The Evolution of the Paperweight
All About Glass
The earliest paperweights appeared in Europe in the mid-1840s. Venetian glassmaker Pietro Bigaglia created and exhibited the first signed and dated weights at the Vienna Industrial Exposition in 1845. He, like other paperweight makers of the time, revived many ancient glassworking techniques to create his weights.
In 1851, Prince Albert of England sponsored the Great Exhibition of the Industry of All Nations, housed at the %%Crystal%% Palace in London, to showcase international artistic innovations, some of which were paperweights. The Vienna Industrial Exposition, The Great Exhibition and subsequent world fairs played a significant role in introducing paperweights to the world.
Following the Great Exhibition, paperweights were produced in many countries, but French designs were the most widely varied and finely executed.
19th Century French Paperweights
Prominent French glasshouses were especially interested in making weights to help revive the depressed French glass industry. They included:1
- Compagnie des Cristalleries de Saint Louis
- Compagnie des Verreries et Cristalleries de Baccarat
- Cristallerie de Clichy
- Cristallerie de Pantin
Paperweights were viewed as luxury items that satisfied the 19th-century taste for ornamentation, but were inexpensive to make. Letter writing was a popular activity at the time, and paperweights became a fashionable and economical way to decorate a home while keeping papers organized in drafty rooms.
During the classic period of %%paperweight%% making (1845–1860), Baccarat, Clichy, Saint Louis and Pantin significantly raised the standards for %%paperweight%% makers around the world. They explored every possibility of the millefiori technique and introduced and perfected new motifs such as flameworked flora and fauna.
Glasshouses in Bohemia, Silesia, Italy, Belgium and England also took an interest in paperweights at this time. Glassmakers emigrating to America brought their knowledge of %%paperweight%% making to the United States, encouraging the emerging glass industry to follow Europe’s example.
Throughout the 19th century, most paperweights were appreciated for their decorative aspects, and some of the most technically advanced weights were seen as collectible objets d’art. Yet paperweights were the least valued objects made by the glasshouses, and they were not considered as artistically important as they are today.
Paperweights in the 20th Century
In the early 20th century, artists such as Louis Comfort Tiffany created work that brought new attention to paperweight techniques. Tiffany’s %%paperweight%% vases were made using methods similar to those used to create traditional %%paperweights%%, but they were a departure from the traditional %%paperweight%% form. Although Tiffany’s %%paperweight%% vases were utilitarian, their artistic expression was considered equally important.
Throughout the 20th century, many artists have challenged themselves to break away from traditional %%paperweight%% design, and to use the techniques in new ways. The Studio Glass movement, beginning in the United States in 1962, was a key development. Artistic glassmaking moved from the factories to the studio, and artists, including %%paperweight%% and marble makers, began working with glass for artistic, rather than functional, ends.
For many years glass paperweights were viewed solely as functional decorative objects that held paper down. They also went through phases as novelty items and production giftware, which is common even now. However, within the last few decades traditional ideas of what a paperweight is have been cast aside. Many artists now make endless varieties of paperweight-related objects, such as orbs, marbles, vessels, and small-scale sculptures. They have drawn their inspiration from early paperweight makers, and they have studied their techniques and expanded on them. Several of these artists are bringing a unique perspective to paperweight-making, and the exhibition showcases their exciting contributions to the field.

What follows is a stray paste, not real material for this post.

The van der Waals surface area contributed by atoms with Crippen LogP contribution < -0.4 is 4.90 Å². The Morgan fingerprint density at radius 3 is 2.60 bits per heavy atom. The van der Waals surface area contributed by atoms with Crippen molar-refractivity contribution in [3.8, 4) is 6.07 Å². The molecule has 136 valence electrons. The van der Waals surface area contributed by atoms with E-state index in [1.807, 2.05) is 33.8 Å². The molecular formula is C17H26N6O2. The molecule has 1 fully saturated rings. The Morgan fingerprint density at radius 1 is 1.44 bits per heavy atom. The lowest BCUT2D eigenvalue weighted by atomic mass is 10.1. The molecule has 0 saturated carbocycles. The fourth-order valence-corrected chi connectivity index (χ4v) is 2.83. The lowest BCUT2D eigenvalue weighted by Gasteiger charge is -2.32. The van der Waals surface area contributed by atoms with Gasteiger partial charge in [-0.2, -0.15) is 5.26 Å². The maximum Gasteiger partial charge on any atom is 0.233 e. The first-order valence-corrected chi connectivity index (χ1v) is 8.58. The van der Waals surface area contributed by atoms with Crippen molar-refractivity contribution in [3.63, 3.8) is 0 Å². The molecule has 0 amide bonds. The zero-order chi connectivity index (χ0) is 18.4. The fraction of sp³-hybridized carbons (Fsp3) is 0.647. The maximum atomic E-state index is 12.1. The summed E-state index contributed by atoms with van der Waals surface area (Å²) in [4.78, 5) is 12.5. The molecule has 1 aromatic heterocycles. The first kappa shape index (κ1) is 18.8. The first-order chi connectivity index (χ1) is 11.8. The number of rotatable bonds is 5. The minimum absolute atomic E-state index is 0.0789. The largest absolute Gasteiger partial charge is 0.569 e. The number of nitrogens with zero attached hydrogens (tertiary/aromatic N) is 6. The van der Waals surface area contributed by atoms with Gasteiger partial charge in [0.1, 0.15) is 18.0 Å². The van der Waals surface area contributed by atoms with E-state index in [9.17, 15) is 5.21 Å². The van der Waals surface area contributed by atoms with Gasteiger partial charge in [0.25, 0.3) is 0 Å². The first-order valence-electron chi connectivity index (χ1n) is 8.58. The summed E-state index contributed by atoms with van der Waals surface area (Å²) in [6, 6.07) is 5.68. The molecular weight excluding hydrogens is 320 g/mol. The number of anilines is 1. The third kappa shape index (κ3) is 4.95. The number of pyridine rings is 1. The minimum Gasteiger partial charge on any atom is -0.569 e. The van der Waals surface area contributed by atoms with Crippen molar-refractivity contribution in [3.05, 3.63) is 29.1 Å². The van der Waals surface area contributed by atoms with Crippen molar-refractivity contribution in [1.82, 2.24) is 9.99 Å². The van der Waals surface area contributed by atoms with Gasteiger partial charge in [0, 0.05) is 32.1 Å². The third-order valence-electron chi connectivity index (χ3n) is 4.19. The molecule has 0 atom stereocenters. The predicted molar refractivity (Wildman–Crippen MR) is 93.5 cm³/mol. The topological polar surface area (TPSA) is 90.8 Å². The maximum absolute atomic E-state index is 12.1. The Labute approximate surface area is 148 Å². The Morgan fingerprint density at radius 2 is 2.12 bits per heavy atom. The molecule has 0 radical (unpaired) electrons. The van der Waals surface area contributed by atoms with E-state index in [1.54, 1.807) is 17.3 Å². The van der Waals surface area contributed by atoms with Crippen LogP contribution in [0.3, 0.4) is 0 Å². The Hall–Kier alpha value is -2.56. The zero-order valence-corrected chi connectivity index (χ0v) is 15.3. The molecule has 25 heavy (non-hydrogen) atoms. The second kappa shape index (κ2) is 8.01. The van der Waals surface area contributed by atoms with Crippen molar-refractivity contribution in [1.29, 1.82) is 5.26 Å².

Contemporary artists like Paul Stankard and Josh Simpson have taken the microcosmic ideology of the paperweight to new levels, creating highly-complex ecosystems and miniature worlds within paperweights using flameworking and furnace-working techniques.
A flameworker, Paul Stankard focuses on miniaturizing and magnifying aspects of nature that inspire him. He has mastered the techniques of mid-19th-century floral paperweights, and he uses his knowledge of botany to create faithful reproductions from the world of plants. Stankard has stated that one of the things he tries to accomplish with his work is "the continuation of a tradition with pride in craftsmanship." However, at the same time he hopes to "bring a new contemporary experience to the centuries' old lampworking tradition."2
Josh Simpson’s intricate Megaplanets inspired the Museum to commission him to create its thousandth paperweight, a 100-pound universe. Simpson’s work at the furnace involves the creation of detailed and multi-layered land-, sea- and spacescapes that encourage the viewer to appreciate even the smallest details that make up our complex universe.
As paperweights continue to evolve, some paperweight makers are choosing to hold fast to tradition and work hard to master classical design and technique. Others are taking new risks in what has become a large and varied field of artistic endeavor.
1Throughout their history, glassmaking firms, such as Baccarat, Clichy, St. Louis, and Pantin periodically changed their names. These were their formal names during the mid-19th century.
2Paul Jokelson & Gerard Ingold, Paperweights of the 19th and 20th Centuries, Phoenix, Arizona: Papier Presse, 1989, pp. 119-121.
Published on October 19, 2011